'You're the Meanest Mom in the World!'

Filed under: Opinions, Expert Advice: Big Kids, Expert Advice: Just For You, Expert Advice: Family Time


Dear AdviceMama,

My 12-year-old wants to do things that her friends get to do, but I don't think she's old enough and she's furious ... what should I do?

Signed, "Meanest Mom"



Dear Mom,

When it comes to contests, there's one that nearly every responsible parent wins now and then, and that's "Meanest Mom (or Dad) in the World!" If you take your parenting role seriously, it's inevitable that there will be times when your instincts about what's appropriate or safe for your youngster will collide with what they desperately want to do.

The first thing to keep in mind is that we need to be our child's parent, and that often means they aren't going to like us. Our job is not to be their friend, although it's wonderful when we're getting along and sharing laughs, interesting conversation or mutual interests. But hopefully you have your own friends. If you're looking to your child to fulfill your friendship needs, you're in trouble. To parent effectively, you have to be willing to create clear boundaries, even if it means your daughter "hates" you.

She doesn't hate you. She's mad.

And, underneath her anger, she's sad, or afraid, or anxious about what will happen because of your "no." In her mind, maybe she'll be excluded from future get-togethers with friends, and lose status in her social group. Or maybe she's afraid the other girls will talk badly about her behind her back (a realistic fear for a 12-year old). Or, she could be terrified that if she doesn't get to go to the mall/watch that R-rated movie/spend the night at Caitlyn's when her parents aren't home, she'll look like a baby to her peers, a horrible notion to a tween.

When these concerns get triggered by your "no," it's time to let your daughter vent, but it isn't time to offer long explanations. In the midst of her fury, she doesn't have the wherewithal to process whatever rational explanations you might have to offer. If you come at her with logic about why she can't do the sleepover or watch the R-rated movie, you'll simply awaken her "inner lawyer" and end up in loud, messy, and ultimately unsatisfying debate and drama.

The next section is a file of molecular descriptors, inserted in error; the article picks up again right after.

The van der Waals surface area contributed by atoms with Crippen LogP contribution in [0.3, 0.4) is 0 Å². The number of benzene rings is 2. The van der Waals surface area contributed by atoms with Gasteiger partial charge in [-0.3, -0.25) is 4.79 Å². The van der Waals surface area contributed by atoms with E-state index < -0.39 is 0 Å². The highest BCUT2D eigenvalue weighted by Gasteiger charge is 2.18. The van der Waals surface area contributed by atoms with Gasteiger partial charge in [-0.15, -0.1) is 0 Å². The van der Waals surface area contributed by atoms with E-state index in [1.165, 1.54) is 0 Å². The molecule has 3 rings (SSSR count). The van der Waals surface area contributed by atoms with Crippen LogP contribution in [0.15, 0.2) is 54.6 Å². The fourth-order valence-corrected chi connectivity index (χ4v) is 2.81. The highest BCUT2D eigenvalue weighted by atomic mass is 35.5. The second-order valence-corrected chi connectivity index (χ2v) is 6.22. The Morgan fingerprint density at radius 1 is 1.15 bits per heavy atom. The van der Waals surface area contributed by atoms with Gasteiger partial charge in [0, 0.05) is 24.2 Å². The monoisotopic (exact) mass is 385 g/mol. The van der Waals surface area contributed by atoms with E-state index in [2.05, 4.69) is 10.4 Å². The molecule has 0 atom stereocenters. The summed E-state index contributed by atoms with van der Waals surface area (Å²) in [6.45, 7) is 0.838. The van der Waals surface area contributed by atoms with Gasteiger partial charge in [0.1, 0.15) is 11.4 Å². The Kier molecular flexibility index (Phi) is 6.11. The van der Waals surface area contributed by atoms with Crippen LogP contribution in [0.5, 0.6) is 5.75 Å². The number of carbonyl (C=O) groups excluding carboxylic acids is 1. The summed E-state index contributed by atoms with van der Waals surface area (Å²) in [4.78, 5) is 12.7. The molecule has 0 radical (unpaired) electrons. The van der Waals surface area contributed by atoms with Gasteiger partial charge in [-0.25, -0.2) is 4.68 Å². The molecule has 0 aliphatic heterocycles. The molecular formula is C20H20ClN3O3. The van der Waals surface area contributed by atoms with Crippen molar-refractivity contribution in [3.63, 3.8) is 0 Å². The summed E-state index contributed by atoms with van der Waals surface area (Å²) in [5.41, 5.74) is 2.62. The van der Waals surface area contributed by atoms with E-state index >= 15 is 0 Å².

My advice is to state the facts: "Unfortunately I'm not comfortable letting you sleep at Caitlyn's when her parents are away." If your daughter starts to fling horrible accusations, stay as steady as you can, at least on the outside. (On the inside, you may be crumbling, but try your best to appear strong.)

If she demands a reason, the best line is this: "I know you desperately want to go, and, whatever reason I give you right now isn't going to make any sense." This doesn't mean that later, when she's calmed down, you shouldn't explain your thinking. I think it's very important for children to understand what informs your thinking -- when they're calm enough and capable of doing so.

But in the midst of a hurricane, we don't hang pictures on the wall. When a child is in the midst of an emotional storm, it's not the right time to try to convince them of why your limitations are in their best interest. It will be tempting to justify your decision, especially if your daughter accuses you of being mean, old-fashioned, behind the times or any number of awful things.

This too shall pass. It may help to align with similarly-minded parents, so your daughter isn't the only one who doesn't get to do certain things. And of course, as she gets older, you'll have to continue to adjust, and rethink what is and isn't okay.

I would even go as far as saying that if you're on the fence about whether you feel comfortable with her doing something, you might invite her -- if she's respectful and calm -- to lay out the facts to you, and perhaps give you information that might change your mind.

But in the same way that we don't negotiate with terrorists, I would strongly discourage you from caving in to your daughter's demands simply because she's worn you down or hurt your feelings.

Effective parenting requires us to make choices that often cause us to temporarily lose the popularity contest with our kids. That's OK. In the long run, it's our job to parent, not make sure our kids like us. Sad, but true.

Ultimately, what will help your daughter the most will be your calm, soothing presence, helping her offload her fears about what your "no" might mean to her social status. It's likely she'll need to have a good cry. Who better to do that with than her loving parent? That would be ... you!

Your<span>Voice</span>

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AdviceMama Says:
Start by teaching him that it is safe to do so.